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A rare honey buzzard which was injured in the UK is set to fly to its African wintering grounds this week - by plane, the Hawk Conservancy Trust said.
The juvenile bird suffered a fractured wing and was taken to the Trust's bird of prey hospital in Hampshire for treatment, but because of the time it took to heal, the buzzard missed the window to migrate to Africa.
Honey buzzards spend the winter in sub-Saharan Africa and migrate to Europe to breed. They are very rare in the UK, with just several dozen pairs breeding each year.
The young bird treated at the bird of prey hospital is in its first year and should have set off to fly south in August, not returning to breed in the UK for two years.
So the experts have decided to give the honey buzzard a helping hand, by arranging for it to fly by plane to Gambia, where it will be released.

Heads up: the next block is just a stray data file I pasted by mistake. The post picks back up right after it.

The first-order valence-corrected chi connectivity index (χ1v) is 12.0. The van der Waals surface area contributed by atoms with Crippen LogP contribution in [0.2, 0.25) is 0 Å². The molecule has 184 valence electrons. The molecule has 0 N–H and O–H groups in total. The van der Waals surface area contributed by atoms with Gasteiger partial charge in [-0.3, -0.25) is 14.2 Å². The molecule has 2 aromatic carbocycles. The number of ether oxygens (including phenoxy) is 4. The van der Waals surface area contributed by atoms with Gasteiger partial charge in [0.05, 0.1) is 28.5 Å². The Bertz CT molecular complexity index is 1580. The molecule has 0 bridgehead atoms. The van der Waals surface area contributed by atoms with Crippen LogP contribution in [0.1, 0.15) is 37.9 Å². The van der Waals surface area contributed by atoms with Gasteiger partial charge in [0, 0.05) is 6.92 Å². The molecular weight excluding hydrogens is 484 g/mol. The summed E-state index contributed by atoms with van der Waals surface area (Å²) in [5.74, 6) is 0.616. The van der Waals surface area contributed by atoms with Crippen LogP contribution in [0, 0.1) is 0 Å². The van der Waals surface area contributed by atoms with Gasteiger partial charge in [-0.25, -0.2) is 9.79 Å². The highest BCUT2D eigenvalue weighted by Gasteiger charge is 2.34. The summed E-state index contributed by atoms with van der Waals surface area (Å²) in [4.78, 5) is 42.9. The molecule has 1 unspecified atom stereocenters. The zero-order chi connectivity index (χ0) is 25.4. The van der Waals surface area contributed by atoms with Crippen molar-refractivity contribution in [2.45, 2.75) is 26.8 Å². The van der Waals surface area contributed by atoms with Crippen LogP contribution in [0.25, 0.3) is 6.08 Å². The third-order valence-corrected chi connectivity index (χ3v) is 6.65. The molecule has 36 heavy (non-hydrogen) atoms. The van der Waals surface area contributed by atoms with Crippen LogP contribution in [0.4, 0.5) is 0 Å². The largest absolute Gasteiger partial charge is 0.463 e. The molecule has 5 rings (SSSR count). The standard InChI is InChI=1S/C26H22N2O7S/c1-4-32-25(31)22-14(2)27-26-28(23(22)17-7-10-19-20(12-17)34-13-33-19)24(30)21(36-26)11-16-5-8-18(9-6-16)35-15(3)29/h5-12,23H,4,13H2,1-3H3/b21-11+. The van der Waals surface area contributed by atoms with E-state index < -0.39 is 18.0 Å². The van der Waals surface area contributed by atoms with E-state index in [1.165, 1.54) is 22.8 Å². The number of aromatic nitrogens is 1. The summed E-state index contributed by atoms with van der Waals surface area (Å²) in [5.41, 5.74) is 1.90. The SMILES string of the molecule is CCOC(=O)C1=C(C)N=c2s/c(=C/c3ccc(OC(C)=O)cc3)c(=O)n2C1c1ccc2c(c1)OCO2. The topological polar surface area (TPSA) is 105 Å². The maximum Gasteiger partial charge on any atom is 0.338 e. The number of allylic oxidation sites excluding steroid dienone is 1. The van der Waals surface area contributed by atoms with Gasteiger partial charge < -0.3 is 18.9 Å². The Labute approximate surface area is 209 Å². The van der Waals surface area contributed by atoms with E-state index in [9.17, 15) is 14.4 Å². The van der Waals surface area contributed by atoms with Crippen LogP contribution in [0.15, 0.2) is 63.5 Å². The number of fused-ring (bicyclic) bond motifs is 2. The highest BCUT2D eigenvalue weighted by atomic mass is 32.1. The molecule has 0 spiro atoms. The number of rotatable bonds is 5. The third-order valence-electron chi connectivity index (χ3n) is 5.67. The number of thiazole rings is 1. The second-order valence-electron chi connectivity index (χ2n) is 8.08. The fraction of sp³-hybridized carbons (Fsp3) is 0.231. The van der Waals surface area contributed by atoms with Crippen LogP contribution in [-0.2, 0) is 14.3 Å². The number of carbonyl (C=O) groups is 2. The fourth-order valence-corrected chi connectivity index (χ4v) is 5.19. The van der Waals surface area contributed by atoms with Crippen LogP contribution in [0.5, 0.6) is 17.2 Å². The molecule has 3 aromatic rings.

The buzzard, which will travel in a wooden crate with its tail feathers taped up to avoid them being damaged, which could prevent it from flying once it is released, is due to set off on its alternative migration on Tuesday.
Curator Andy Hinton said:
''The honey buzzard winters in Africa and comes to the UK to breed in the summer.
''This young male is in his first year and after migrating to Africa, in August, would not be expected to return to breed until his third year.
''This left us with a bit of a dilemma. We were faced with the choice of keeping him at the hospital for at least two years or finding a way of helping him follow his expected migration pattern.
''These birds have a very specialised diet and it was inconceivable to keep him in captivity all that time so we decided to fly him home using modern aviation methods.''
Travel firm The Gambia Experience has arranged the flight and the release site in Gambia, which has been identified by the company's wildlife guides in the country.